But perhaps cocktails weren’t your thing? In that case you might like to gift a ‘Whisky That Matters,’ as recommended again by The Sketch. This particular whisky was Young’s Mountain Dew, ‘which was first blended in 1797, and re-modelled in 1834.’ It had won the Grand Prix at Brussels in 1926, and the Highest Award at Nice in 1927, a perfect gift for any ‘connoisseur.’
5. Dance Frocks
But what to wear to these fabulous festive parties? The Sphere in December 1920 writes how:
Everyone is searching for gifts that shall be thoroughly useful, and it is a well known fact that a dance is ever pleasanter when one knows that one is well dressed.
And The Sphere suggests a trip to Woolland Brothers in Knightsbridge, where you could purchase some ‘inexpensive dance frocks for 6 1/2 and 7 1/2 guineas,’ or about £197 and £228 today. Available for the former price you could buy a ‘charming affair of glacé silk trimmed with ribbon and flowers,’ and for the latter, more expensive price, you could gift a ‘black velveteen frock.’
So we have the outfits, and a well-stocked bar, what other gift could help kickstart a truly 1920s party, or indeed, provide entertainment at home during all times of the year? The Sphere in December 1926 writes how ‘The modern gramophone offers possibilities for a very charming and delightful gift.’ Available from His Master’s Voice (HMV), such ‘present day models’ could:
…reproduce music so magnificently that many people prefer gramophone music by the fireside to the discomfort of going out to a concert.
The cheapest gramophone available from His Master’s Voice cost £7 (or £287 today), whilst The Sphere featured model No. 156, which cost £20 in oak (£821 today), or £23 in mahogany (£944 today).
7. ‘Everything A Man Could Desire’
Meanwhile, in December 1923 The Tatler warned how ‘men dislike very much being overlooked at Christmas-time,’ and recommends a trip to Peter Robinson’s at Oxford Street, which was ‘full of ideas and suggestions that include the last word in Fair Isle style all-wool sweaters, cardigans, gloves, etc,’ to remedy this particular problem.
It also details the ‘Shaving Grace’ of presents for men, the Wilkinson Safety Shaver, which was ‘an excellent means of ensuring a good, comfortable shave all the year round.’ Prices for such safety sets ranged from 8s 6d to £3 3s, or from £12 to £91 today.
The Sphere in December 1926 suggests visiting Grieves’ at Old Bond Street, for there ‘is to be seen everything that a man can desire, from boots to hats.’ But the publication advises steering clear of these items, instead it recommends picking ‘socks, ties, handkerchiefs, or mufflers’ as the Christmas present for the man in your life.
8. Electric Suction Cleaners
But now for something a little more modern, for the 1920s were, after all, a decade of innovations (find out more about some of the era’s most intriguing inventions here), there was the ‘Electric Suction Cleaner,’ or, as we would call it today, the hoover.
The Sphere in December 1926 prefaces its introduction of this labour saving device by stating:
In these days of high income tax a useful gift is sure of a warm welcome.
And that useful gift was the ‘new suction cleaner,’ available from the Siemens and English Electric Lamp Company at Upper Thames Street. ‘Of outstanding merit,’ the new gadget is praised as being ‘one of the most useful appliances in the home of to-day.’ Indeed, with ‘its exceptionally powerful suction,’ the suction cleaner could ‘positively remove all dirt and dust with a minimum of effort,’ making the perfect Christmas present, to tidy up once all the festivities were over!
9. Banjos and Ukuleles
We’ve looked at what the men of the 1920s might be given, and indeed the women, but what about those tricky teenagers of the day, and the despairing uncles with little or no clue of what to gift them at Christmas?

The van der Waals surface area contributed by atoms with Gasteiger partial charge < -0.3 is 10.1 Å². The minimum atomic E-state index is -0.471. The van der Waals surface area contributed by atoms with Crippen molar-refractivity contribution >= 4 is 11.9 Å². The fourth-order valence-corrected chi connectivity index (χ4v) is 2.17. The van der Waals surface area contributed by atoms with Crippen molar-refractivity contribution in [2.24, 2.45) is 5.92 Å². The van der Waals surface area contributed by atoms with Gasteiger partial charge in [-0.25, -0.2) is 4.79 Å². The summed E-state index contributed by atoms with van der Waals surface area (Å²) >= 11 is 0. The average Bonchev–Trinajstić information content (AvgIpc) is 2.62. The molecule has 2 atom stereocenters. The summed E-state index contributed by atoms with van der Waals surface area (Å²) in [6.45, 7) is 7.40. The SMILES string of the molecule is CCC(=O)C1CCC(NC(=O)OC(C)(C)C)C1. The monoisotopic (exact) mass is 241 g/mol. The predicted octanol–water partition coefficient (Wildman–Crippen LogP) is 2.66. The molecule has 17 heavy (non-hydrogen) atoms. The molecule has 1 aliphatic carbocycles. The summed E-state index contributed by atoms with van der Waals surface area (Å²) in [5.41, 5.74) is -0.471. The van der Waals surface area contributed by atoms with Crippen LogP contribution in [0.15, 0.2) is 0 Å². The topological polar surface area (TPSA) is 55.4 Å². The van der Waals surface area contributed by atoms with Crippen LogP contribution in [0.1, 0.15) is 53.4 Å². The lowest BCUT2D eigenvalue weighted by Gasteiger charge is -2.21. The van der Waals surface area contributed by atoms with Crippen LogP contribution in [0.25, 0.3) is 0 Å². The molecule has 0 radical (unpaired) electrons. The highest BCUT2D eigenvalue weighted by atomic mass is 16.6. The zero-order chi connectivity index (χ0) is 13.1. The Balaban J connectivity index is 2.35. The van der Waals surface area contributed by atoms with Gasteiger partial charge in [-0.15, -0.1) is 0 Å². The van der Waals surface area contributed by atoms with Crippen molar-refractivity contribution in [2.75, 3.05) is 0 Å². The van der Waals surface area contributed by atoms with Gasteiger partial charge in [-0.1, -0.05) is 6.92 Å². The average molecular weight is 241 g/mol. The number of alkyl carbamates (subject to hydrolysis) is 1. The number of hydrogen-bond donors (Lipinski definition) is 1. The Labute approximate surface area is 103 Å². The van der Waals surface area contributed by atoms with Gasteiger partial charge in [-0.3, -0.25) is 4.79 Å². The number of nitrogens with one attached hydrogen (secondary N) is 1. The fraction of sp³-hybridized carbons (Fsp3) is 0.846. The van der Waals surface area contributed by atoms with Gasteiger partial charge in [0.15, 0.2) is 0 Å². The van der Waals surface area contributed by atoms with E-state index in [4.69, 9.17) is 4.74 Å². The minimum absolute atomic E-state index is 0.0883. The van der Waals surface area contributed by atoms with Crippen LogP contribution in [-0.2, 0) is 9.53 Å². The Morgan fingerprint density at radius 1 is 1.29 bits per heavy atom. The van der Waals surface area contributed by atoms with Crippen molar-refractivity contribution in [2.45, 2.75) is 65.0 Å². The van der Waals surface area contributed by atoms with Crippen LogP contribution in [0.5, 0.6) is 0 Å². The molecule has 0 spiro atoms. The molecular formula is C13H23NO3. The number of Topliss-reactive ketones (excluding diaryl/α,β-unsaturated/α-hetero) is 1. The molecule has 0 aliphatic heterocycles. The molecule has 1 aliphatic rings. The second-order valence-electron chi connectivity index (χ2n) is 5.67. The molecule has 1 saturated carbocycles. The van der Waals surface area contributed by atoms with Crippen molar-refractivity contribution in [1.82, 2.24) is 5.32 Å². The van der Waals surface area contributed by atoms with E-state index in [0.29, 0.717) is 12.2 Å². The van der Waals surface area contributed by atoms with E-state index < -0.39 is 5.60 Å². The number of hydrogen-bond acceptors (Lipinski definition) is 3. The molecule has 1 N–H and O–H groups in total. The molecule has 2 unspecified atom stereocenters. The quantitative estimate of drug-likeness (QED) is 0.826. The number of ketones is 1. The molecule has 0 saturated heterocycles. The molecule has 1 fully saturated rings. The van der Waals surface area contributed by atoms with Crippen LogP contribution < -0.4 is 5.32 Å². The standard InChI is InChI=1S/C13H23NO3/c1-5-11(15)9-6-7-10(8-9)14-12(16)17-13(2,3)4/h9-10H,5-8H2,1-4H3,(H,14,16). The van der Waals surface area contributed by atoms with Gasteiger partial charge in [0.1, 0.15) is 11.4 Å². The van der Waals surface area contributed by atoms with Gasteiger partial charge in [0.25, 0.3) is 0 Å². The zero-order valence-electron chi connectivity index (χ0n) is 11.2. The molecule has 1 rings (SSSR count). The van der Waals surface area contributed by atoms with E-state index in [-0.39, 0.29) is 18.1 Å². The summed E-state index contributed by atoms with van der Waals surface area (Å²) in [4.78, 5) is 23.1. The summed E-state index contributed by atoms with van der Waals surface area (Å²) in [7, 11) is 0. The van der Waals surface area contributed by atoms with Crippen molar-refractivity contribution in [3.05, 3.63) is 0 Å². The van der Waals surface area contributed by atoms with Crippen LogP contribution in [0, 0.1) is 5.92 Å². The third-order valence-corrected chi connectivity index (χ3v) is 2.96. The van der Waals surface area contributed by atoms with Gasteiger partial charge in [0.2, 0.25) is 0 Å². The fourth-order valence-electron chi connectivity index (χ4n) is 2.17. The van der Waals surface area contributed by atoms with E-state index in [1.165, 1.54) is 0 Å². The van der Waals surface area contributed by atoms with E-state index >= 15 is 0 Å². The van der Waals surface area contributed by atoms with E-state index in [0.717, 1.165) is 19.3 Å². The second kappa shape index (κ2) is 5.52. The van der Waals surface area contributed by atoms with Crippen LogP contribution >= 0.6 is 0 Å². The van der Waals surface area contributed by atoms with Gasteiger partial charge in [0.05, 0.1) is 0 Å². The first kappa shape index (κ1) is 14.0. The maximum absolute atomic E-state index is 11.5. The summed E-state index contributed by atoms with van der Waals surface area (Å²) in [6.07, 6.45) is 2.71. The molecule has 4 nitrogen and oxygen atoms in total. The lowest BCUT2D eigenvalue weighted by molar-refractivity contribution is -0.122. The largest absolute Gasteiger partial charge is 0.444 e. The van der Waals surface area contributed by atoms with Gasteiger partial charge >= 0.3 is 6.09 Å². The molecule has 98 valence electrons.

The Sketch had every such uncle’s back in 1927 when it addressed those uncles who ‘never know what to give nephews and nieces whose ages are between fourteen and twenty.’ For this problematic age, the publication suggests a visit to Keith Prowse, where the ‘very thing’ could be had in ukuleles, which could be had for 35s, or £71 today.
The establishment also stocked a ‘banjolele banjo,’ which had been recently popularised by one of the decade’s greatest celebrities, the Prince of Wales (later Edward VIII). Having been provided to the Prince, The Sketch remarks that the gift of a banjo would ‘ensure its enthusiastic reception everywhere.’ The Prince’s banjo, however, was pricier than the ukulele, coming in at £2 6s, or £94.
The 1920s will always be remembered as a golden age of cinema (and indeed, cinema going, which you can read about here), with stars of the silent screen becoming household names, the decade witnessing the transition into ‘talkies.’ And so perhaps our most desirable item of this list is described by M.E. Brooke for The Tatler in December 1926, who labels the gift as ‘A Novel Christmas Present,’ which will give ‘lasting pleasure.’
The item was a ‘cinematograph for the home,’ which Brooke remarks will:
…strike just that note of novelty which is so often appallingly lacking, and it ensure for the giver the satisfaction of knowing that his or her gift will be thoroughly appreciated.
Brooke advises a visit, for those wishing to purchase a home video camera, to the ‘attractive shop’ of Wallace Heaton Ltd on New Bond Street. Available to buy there was the ‘little Baby Ciné Outfit,’ which cost £10 (£410 today), the Ciné Kodak model, which showed 16mm film at a cost of £16 (£670 today), or you could go for the ‘Rolls-Royce of cinematography – the Bell Howell Filmo Outfit.’
The Bell Howell Filmo Outfit consisted of a camera and projector, which cost £120 (over £4,900 today), and was described as being ‘a real masterpiece of mechanical precision.’
Whilst for many such cameras would have been out of reach for Christmas presents, such gift ideas represent the aspirations and dreams that many would have held during the 1920s. But moreover, the spirit of Christmas and the gift giving that it entailed was of renewed importance at this time, a time of peace after a long spell of devastating war, for as The Sphere reflected in December 1920:
This Yuletide will afford us the chance of doing many kindnesses, coupled with the opportunity of supplying some real want.
Meanwhile, what gift from the 1920s would you put on your Christmas list? What other historic Christmas presents can you discover on The Archive? Begin your search here, today!